Short-, intermediate-, and long-term outcomes of Pennsylvania's continuum of tobacco education pilot project.
INTRODUCTION: The most effective time to introduce formal tobacco use treatment training for physicians is during the medical school experience. However, few medical schools have adopted standardized curricula, missing an important opportunity to influence future physician behavior. The Pennsylvania Continuum of Tobacco Education pilot project was undertaken from spring 2003 through summer 2005 to evaluate a generalizable method of improving students' knowledge, attitudes, and behaviors related to tobacco use treatment. METHODS: Intervention methods included a 1-day intensive multiformat seminar, followed by a reinforcement session 4 weeks later, within an internal medicine clerkship. Outcome measures included changes in students' attitudes, rates of "ask" and "advise" behaviors during clinical encounters, and performance on end-of-year clinical skills examinations. RESULTS: Short, intermediate, and long-term outcomes related to both smoking assessment and counseling improved as a result of the intervention. The percentage of students who obtained tobacco histories and counseled patients in clerkships increased following the seminar compared with the baseline. Nearly, all students demonstrated relevant skills during a clinical skills assessment at the end of the third year. DISCUSSION: The introduction of a standardized tobacco curriculum into medical school training is both feasible and effective. Results were sustained following the intervention, and the effects were reflected across several valid outcomes.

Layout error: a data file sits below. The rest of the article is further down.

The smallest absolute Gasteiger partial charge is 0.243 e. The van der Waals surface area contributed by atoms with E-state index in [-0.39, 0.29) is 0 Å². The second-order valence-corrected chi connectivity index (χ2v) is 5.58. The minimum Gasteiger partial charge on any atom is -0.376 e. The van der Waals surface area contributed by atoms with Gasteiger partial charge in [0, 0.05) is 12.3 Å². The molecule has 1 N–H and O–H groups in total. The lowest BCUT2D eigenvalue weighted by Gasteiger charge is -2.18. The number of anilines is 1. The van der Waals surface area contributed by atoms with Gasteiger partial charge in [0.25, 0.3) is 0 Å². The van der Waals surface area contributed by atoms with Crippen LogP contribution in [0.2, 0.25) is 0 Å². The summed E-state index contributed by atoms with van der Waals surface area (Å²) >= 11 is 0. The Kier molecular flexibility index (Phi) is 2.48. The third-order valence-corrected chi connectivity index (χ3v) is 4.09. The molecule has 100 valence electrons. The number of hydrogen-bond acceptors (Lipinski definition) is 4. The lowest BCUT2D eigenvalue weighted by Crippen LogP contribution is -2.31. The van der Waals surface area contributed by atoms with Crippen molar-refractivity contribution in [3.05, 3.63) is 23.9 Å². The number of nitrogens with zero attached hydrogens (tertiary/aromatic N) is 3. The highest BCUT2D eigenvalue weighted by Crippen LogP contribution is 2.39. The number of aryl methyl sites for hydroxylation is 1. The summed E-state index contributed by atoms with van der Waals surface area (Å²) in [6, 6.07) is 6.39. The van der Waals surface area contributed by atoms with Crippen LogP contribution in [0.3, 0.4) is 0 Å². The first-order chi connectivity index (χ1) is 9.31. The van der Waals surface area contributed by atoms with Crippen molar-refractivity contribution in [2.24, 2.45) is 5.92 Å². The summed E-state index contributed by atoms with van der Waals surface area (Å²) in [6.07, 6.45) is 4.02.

Leone, FT; Evers-Casey, S; Veloski, J; Patkar, AA; Kanzleiter, L; Pennsylvania Continuum of Tobacco Education work group,
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